Patriots

Marlins trade for former All-Star slugger

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Marlins trade for former All-Star slugger

From Comcast SportsNet
MILWAUKEE (AP) -- Ozzie Guillen knows Carlos Lee from their time together with the Chicago White Sox. Now Guillen hopes Lee can provide his typical brand of slugging on the field for the Miami Marlins, and give them some leadership off of it. The Marlins acquired Lee from the Houston Astros in a trade on Wednesday, sending a pair of minor leaguers to Houston. "It's a huge move, I think, the front office, showing people how much we want to win," Guillen said. "They show how much we care about winning this year, they showed the players that they're willing to do anything to help this ballclub." The Astros acquired third baseman Matt Dominguez and left-handed pitcher Rob Rasmussen in the deal. Marlins general manager Michael Hill said the club also received cash considerations from Houston in the deal. "We felt like it was a good time to infuse a veteran, professional, experienced bat into the lineup," Hill said. The 36-year-old Lee spent five-plus seasons with the Astros and is hitting .287 with five homers and 29 RBI this year. Houston manager Brad Mills removed Lee in the seventh inning of a 6-4 loss to the Pittsburgh Pirates on Wednesday. Lee's locker was already empty by the time the clubhouse opened after the game. The right-hander gives the Marlins a veteran hitter as they try to get back into the race in the NL East. First base has been a problem for Miami this season, where regular Gaby Sanchez came into Wednesday's game hitting .194 with two homers and 16 RBIs. Sanchez hit his third homer in Wednesday's 7-6, 10-inning victory over the Milwaukee Brewers, but it wasn't enough. Hill said Sanchez had been optioned to Triple-A New Orleans. "Unfortunately, first base has not been a productive position for us, and we're looking to upgrade our offensive production at that position," Hill said. Guillen provided a more harsh assessment of Sanchez's play. "It's not easy, but that's our job," Guillen said. "I don't think he should be blaming anybody. He should blame himself. We gave Gaby a lot of opportunities. The reason they made this move (is) obvious. We've not had much production from him, and in Carlos, we hope we've got more production. People don't make moves just to make moves." Hill said Lee did not have to approve the trade because the Marlins were not listed on his limited no-trade clause. He is expected to join the team in Milwaukee on Thursday. "Still a dangerous hitter," Hill said. "He'll fit nicely in the middle of our lineup. He's a proven run producer, and we're expecting him to come in and do what he's done his entire career." That's what Guillen will be counting on, especially with runners on base. "He will bring those guys in," Guillen said. "He knows how to hit in an RBI situation."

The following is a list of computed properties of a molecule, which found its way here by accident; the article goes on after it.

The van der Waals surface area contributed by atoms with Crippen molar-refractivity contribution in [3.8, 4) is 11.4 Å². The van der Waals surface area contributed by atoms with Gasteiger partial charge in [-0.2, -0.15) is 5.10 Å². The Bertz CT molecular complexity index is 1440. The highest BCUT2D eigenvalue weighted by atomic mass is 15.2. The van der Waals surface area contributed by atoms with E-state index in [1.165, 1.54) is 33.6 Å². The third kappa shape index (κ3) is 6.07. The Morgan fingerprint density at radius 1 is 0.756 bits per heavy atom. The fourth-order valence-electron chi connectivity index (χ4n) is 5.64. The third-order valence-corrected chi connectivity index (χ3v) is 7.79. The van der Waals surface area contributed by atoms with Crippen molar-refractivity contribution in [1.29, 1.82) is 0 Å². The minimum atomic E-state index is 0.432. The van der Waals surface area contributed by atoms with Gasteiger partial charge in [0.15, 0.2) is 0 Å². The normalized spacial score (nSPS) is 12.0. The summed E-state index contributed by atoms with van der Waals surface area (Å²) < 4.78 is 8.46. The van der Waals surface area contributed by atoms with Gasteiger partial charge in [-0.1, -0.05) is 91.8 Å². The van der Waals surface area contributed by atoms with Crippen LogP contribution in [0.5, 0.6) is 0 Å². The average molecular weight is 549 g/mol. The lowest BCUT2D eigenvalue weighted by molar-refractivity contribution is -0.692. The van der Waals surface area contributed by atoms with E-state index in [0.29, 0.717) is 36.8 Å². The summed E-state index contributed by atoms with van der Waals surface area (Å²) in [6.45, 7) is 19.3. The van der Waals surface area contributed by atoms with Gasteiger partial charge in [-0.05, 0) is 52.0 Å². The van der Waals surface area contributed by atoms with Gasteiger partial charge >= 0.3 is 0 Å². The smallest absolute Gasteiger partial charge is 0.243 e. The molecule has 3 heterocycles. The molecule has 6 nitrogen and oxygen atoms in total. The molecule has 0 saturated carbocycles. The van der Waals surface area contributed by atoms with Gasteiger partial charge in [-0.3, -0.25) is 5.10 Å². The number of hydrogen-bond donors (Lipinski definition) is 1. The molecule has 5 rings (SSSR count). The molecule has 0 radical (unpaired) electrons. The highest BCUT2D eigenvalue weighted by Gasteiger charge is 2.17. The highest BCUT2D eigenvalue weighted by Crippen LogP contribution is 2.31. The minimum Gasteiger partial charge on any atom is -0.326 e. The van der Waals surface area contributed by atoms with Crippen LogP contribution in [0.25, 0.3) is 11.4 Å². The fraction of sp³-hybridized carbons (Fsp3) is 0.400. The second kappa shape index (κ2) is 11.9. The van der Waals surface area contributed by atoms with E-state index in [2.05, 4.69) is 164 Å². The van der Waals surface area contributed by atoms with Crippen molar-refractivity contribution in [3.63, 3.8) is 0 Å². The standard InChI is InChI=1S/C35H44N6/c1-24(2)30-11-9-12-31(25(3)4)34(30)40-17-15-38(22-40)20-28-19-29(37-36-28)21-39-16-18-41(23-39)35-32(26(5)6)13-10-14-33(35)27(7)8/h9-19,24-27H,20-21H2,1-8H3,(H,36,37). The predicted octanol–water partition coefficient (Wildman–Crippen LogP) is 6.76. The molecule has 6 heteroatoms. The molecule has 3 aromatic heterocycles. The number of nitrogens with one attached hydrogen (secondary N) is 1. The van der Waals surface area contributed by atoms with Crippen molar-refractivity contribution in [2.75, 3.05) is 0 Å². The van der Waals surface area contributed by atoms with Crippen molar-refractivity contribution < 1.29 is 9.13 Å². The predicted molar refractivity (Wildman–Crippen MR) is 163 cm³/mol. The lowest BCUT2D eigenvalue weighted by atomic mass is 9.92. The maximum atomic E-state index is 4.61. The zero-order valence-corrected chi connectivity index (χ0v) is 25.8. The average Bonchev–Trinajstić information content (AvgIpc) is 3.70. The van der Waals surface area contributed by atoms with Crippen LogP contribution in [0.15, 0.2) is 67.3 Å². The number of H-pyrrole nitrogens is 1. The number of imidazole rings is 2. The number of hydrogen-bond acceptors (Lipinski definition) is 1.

Belichick takes some heat for 'earthquake' comment

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Belichick takes some heat for 'earthquake' comment

Bill Belichick sounded less than enthused about traveling to Mexico to play a game. And his line about being "fortunate there was no volcano eruptions, earthquakes or anything else while we were down there," didn't exactly sit well with some folks south of the border.

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“Personally, I wouldn’t be in any big rush to do it again,” Belichick said on his weekly appearance on WEEI's "Dale and Holley with Keefe" show Monday. “Players did a great job dealing with all the challenges that we had to deal with. I think we’re fortunate there was no volcano eruptions, earthquakes or anything else while we were down there. I mean you have two NFL franchises in an area that I don’t know how stable the geological plates that were below us [were], but nothing happened so that was good.”